of the meeting-house, we shall find that the first passes through the site of the First Parish Church, where the third meeting-house was built, the Brooks and the Cummings Schools; the second, or halfmile, through the city farm, Hall road, Medford square, Cradock school, and West Medford R. R. station. The three-quarter mile radius reaches the Brooks Farm building, the site of the Wheeler mill just above Menotomy river, the end of Woburn street at Playstead road, the old mill site on Whitmore brook and also the one on Meeting-house brook, Gravelly brook at Forest street, the Everett school and the Royall House. One mile is just beyond Wear bridge, the farther corner of Oak Grove, Bear meadow, Earl avenue and Fulton street at the Fellsway, Park street, Mystic park and Tufts College. One and a quarter miles would reach the old Powder House in Somerville, and one and a half the so-called Cradock House. With the latter exception, the spot selected for its building was central then
Medford Historical Society Papers, Volume 14., The old Rock tree near Whitmore Brook. (search)
The old Rock tree near Whitmore Brook. Mr. Symmes' story of the wild hog suggests notice by the Register of one of the natural curiosities of our old town. Some of the strollers in the Fells have noticed the tree growing on the bowlder near the Winchester line, just a little westward from Whitmore road and brook, and have looked at it with no little surprise and wonder. The tree is some fifteen feet tall and of our native variety of red cedar, so called, though really a juniper (junipon passed by it on his way to locate in Charlestown Village, soon called Wooburne. But it was older when the early Medford settlers on Cradock's grant (after Collins, the land speculator, came in possession) built the mill just below it on Whitmore Brook. Traces of the dam that made a pond at the bowlder's base, and of the race-way and mill-site, may still be seen by the observant ones who pass along Whitmore road. Six generations have come and gone, and where once was heard the hum of th
Medford Historical Society Papers, Volume 15., The passing of a Medford estate. (search)
uding the mansion built by Peter C. Brooks in 1802) to a real estate trust. During the century gradual disposals have been made, but the latest will produce the change most marked. In 1803 the Middlesex canal, and in 1835 the Lowell railroad, were opened for travel through it. Early in the fifties the southern portion came into the possession of Thomas P. Smith. Oak Grove Cemetery is in the northern border, and also enlarged from this estate. Next, the Playstead took a portion along Whitmore brook, and the residential section near the Gleason school followed. In more recent years the Mystic Valley Parkway has bordered the lake, and the Mystic hickories that were sizable trees when Paul Revere rode by, overlook its winding way. In the years before the Revolution the home of another Thomas Brooks, the marrying justice, was at the right of Grove street. The spot is marked by the old slave wall, and the great black-walnut tree stood before it. It was demolished in 1865, after the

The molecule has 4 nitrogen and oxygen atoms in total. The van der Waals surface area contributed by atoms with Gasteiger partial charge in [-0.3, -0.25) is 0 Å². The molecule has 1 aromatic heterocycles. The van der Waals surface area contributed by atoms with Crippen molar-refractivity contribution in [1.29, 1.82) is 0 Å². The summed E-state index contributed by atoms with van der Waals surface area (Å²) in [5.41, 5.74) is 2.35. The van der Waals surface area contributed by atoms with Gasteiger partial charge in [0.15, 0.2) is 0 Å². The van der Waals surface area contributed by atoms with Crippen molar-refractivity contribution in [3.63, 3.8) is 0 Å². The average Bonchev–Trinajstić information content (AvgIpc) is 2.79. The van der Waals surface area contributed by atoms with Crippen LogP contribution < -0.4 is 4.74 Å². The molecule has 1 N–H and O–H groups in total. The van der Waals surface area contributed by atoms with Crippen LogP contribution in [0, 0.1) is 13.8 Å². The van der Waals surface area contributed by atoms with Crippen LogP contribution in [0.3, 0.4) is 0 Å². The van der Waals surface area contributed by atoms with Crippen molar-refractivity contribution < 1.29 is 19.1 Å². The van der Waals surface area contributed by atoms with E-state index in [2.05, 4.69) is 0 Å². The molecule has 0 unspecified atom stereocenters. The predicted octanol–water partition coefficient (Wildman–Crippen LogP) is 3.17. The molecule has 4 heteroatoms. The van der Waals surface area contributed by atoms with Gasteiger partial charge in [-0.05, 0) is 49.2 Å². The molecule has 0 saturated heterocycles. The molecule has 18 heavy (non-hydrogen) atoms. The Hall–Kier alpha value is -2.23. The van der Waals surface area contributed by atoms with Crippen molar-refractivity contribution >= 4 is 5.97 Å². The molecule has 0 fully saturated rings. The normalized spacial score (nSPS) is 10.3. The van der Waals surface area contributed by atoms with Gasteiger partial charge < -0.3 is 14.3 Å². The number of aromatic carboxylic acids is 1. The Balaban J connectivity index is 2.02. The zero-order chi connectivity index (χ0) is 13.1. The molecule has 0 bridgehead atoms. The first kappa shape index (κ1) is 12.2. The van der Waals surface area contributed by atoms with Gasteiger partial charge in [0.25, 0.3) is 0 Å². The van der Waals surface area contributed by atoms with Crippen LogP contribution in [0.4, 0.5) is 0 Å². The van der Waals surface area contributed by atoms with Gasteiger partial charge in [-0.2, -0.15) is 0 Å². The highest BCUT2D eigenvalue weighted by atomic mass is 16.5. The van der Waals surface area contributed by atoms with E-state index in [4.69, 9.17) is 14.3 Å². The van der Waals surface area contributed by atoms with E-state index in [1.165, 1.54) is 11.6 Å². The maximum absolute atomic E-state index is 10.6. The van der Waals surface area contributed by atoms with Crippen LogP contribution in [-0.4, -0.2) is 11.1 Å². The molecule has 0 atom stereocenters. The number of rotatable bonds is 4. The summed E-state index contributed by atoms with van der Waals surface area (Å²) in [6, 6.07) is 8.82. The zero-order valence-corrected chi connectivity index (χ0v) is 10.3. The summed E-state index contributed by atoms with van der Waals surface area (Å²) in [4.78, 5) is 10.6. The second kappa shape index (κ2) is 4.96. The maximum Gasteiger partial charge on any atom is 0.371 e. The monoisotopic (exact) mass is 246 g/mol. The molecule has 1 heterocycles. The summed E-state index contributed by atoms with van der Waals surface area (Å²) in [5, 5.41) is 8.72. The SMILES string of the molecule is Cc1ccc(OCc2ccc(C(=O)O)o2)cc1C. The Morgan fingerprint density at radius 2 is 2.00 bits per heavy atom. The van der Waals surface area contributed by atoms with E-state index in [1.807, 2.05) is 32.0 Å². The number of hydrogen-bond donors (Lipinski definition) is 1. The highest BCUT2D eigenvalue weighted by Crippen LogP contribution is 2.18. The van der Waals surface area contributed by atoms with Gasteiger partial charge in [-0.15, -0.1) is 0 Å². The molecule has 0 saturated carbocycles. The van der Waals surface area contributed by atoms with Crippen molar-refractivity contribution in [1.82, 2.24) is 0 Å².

Medford Historical Society Papers, Volume 16., A projected Medford railroad. (search)
d as far as may be seen, and incidentally to think what the development of Medford territory might have been had the railroad been built. Twenty years before, Purchase (now Winthrop) street was built from the old Woburn road, just north of Whitmore Brook, in a comparatively straight course to the angle of old High street now called Winthrop Square. This formed a shorter and more level route from Medford's adjoining town of Woburn, and led to the building (across Meeting-house Brook and the ma of more or less depth till the present Medford boundary line was crossed. At various places along the line in Winchester and Medford may still be found traces of the work in the cuts and embankments made, while the stone bridge built over Whitmore Brook still remains, though a few rods away all trace of the roadbed disappears where Whitmore road enters the Fells reservation. Southward the elevation of Ram's Head slopes down to Winthrop street so steeply as to raise the query as to how the r
ilt the bell was divested of its hangings and suspended from a beam in the tower, from which it sends out its warning tones simultaneously with all the others. When this bell was first hung, the first steam fire engine had just been built and was looked upon with little favor by the volunteer firemen of those days. The next fire bell to come was the one at West Medford. This weighed 515 lbs., and was mounted on a temporary framework beside the livery stable of D. K. Richardson near Whitmore brook. At the completion of the fire station on Canal street it was placed in its cupola. Complaint was soon made by firemen who didn't hear its ringing, and the engineers procured a larger bell of 900 lbs., and had the cupola roof raised higher to take it in. William Blake, successor of Hooper & Co., took the first in exchange therefor, and the town paid a small charge for damage to its wheel. When installed it was hung in the usual way for ringing, but when removed a year since to the new